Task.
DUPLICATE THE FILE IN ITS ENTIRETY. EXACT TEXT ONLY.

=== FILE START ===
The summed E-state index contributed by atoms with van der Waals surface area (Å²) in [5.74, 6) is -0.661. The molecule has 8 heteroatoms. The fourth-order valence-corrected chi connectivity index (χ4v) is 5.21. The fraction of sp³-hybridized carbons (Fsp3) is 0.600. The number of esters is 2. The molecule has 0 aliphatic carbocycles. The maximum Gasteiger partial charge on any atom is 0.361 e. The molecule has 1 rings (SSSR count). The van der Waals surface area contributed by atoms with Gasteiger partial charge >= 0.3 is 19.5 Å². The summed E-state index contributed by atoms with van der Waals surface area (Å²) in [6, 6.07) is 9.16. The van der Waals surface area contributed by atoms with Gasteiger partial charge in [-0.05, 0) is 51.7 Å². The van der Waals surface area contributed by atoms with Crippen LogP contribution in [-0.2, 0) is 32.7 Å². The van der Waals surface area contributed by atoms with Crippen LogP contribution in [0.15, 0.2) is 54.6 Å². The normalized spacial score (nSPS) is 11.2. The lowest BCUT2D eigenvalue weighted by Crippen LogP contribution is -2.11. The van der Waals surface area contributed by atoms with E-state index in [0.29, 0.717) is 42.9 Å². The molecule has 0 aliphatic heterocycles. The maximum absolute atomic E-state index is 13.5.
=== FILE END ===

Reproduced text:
The summed E-state index contributed by atoms with van der Waals surface area (Å²) in [5.74, 6) is -0.661. The molecule has 8 heteroatoms. The fourth-order valence-corrected chi connectivity index (χ4v) is 5.21. The fraction of sp³-hybridized carbons (Fsp3) is 0.600. The number of esters is 2. The molecule has 0 aliphatic carbocycles. The maximum Gasteiger partial charge on any atom is 0.361 e. The molecule has 1 rings (SSSR count). The van der Waals surface area contributed by atoms with Gasteiger partial charge >= 0.3 is 19.5 Å². The summed E-state index contributed by atoms with van der Waals surface area (Å²) in [6, 6.07) is 9.16. The van der Waals surface area contributed by atoms with Gasteiger partial charge in [-0.05, 0) is 51.7 Å². The van der Waals surface area contributed by atoms with Crippen LogP contribution in [-0.2, 0) is 32.7 Å². The van der Waals surface area contributed by atoms with Crippen LogP contribution in [0.15, 0.2) is 54.6 Å². The normalized spacial score (nSPS) is 11.2. The lowest BCUT2D eigenvalue weighted by Crippen LogP contribution is -2.11. The van der Waals surface area contributed by atoms with E-state index in [0.29, 0.717) is 42.9 Å². The molecule has 0 aliphatic heterocycles. The maximum absolute atomic E-state index is 13.5.